Rent control produces dismal results for renters and cities
While I find myself largely in agreement with the June 26 Sun-Times editorial “Chicago has to push more affordable housing across the whole city,” I would like to emphasize one additional point of importance.
Some view the policy of rent control as a helpful tool in the noble cause of creating affordable housing, but history has proven exactly what the vast majority of economists have predicted: Rent control policies do not produce their intended results.
There are four universal facts of rent control that should be considered, 1) Supply of affordable housing decreases due to diminished investment and condo conversions, 2) The quality of affordable housing decreases due to arbitrary price caps, 3) Property values erode causing the tax base to shrink, and 4) Systemic abuse occurs by unqualified applicants.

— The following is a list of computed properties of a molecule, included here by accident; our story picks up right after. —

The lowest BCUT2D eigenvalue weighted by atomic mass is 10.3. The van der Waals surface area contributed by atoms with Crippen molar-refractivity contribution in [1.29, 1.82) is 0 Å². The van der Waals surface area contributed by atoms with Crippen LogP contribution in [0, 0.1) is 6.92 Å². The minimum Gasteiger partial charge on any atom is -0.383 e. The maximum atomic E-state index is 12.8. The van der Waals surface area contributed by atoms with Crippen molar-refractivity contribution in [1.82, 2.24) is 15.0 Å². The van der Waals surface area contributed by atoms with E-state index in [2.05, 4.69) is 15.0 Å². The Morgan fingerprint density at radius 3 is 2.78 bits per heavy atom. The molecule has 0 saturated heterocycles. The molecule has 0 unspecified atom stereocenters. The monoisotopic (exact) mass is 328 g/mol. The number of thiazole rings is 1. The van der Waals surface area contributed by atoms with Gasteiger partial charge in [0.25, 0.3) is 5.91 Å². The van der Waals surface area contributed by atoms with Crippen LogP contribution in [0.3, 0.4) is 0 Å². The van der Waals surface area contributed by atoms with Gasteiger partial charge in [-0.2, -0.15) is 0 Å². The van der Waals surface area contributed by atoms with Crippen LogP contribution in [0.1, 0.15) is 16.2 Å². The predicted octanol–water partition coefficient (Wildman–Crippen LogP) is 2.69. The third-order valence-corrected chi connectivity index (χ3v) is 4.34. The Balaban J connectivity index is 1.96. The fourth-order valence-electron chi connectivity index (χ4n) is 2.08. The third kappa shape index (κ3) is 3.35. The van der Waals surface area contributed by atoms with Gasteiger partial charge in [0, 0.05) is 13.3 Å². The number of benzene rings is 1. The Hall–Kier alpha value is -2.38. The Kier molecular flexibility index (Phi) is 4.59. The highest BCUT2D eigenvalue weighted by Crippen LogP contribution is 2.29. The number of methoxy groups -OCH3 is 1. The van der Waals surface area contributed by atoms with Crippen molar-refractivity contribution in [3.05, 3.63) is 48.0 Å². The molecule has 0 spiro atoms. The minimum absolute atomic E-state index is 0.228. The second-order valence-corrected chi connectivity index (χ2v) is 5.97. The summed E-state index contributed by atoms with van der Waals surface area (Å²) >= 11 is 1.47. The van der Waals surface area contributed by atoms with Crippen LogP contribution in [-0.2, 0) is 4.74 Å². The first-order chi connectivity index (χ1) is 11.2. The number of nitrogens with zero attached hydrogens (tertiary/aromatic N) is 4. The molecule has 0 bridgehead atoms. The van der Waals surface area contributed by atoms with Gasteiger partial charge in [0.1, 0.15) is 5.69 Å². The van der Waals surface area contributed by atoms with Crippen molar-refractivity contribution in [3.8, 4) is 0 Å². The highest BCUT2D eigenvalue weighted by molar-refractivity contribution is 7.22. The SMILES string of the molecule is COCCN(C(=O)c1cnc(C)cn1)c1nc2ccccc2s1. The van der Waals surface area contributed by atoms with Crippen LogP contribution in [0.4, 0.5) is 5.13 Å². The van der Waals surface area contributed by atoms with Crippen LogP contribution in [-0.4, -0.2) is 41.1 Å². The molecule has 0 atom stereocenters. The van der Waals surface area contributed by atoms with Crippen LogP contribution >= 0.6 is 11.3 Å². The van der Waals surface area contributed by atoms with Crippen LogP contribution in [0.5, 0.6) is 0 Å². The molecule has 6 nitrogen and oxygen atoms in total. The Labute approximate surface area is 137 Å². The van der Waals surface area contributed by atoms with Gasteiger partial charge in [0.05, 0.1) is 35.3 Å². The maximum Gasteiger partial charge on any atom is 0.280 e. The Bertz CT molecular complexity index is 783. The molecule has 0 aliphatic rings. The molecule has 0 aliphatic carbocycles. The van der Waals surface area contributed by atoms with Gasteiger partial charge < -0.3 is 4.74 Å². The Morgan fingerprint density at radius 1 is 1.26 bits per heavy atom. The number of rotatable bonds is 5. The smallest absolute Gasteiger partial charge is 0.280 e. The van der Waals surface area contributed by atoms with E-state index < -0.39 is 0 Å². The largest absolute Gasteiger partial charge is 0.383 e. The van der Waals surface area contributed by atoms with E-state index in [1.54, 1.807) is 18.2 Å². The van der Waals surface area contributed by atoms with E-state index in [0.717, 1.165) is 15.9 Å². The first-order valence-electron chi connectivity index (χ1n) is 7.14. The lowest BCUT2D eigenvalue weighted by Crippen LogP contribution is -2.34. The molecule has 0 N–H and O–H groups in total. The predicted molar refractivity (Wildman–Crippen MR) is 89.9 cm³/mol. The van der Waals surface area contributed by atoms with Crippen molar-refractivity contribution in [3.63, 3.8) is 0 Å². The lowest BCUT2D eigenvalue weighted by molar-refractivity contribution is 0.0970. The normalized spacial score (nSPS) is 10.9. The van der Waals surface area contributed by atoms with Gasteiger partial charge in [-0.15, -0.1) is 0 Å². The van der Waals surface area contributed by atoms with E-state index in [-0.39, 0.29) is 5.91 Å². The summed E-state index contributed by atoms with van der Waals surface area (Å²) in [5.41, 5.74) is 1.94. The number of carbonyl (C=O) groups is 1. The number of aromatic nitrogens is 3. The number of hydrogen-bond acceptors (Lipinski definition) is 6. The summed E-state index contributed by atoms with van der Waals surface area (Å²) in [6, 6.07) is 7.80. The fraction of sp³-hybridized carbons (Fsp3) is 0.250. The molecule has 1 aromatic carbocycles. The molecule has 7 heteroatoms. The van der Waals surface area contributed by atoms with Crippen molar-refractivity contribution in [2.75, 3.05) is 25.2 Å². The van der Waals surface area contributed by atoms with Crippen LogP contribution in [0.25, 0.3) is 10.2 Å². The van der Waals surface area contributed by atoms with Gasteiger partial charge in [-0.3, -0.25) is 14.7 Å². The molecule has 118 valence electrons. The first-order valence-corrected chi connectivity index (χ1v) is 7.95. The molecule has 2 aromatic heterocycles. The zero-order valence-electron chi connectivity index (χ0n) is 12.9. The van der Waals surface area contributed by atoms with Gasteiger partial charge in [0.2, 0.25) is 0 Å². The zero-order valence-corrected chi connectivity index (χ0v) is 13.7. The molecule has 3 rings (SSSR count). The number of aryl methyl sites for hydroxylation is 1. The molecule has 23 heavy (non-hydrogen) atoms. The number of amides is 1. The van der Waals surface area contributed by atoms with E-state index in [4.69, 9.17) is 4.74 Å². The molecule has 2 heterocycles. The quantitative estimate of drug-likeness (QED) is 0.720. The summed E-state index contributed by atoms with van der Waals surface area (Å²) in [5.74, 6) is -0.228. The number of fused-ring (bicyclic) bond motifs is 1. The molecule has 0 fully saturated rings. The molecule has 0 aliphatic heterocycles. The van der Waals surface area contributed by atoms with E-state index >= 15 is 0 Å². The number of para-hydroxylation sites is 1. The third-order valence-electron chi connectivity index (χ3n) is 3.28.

Your editorial references San Francisco’s dilemma, and in fact, 2017 research of San Francisco’s rent controlled market conducted by Stanford University found that rent control reduced the rental supply by 6 percent, while causing an additional 7 percent increase in rental prices above market growth. Those dismal results are the opposite of what Chicago needs.
Michael Mini, executive vice president, Chicagoland Apartment Association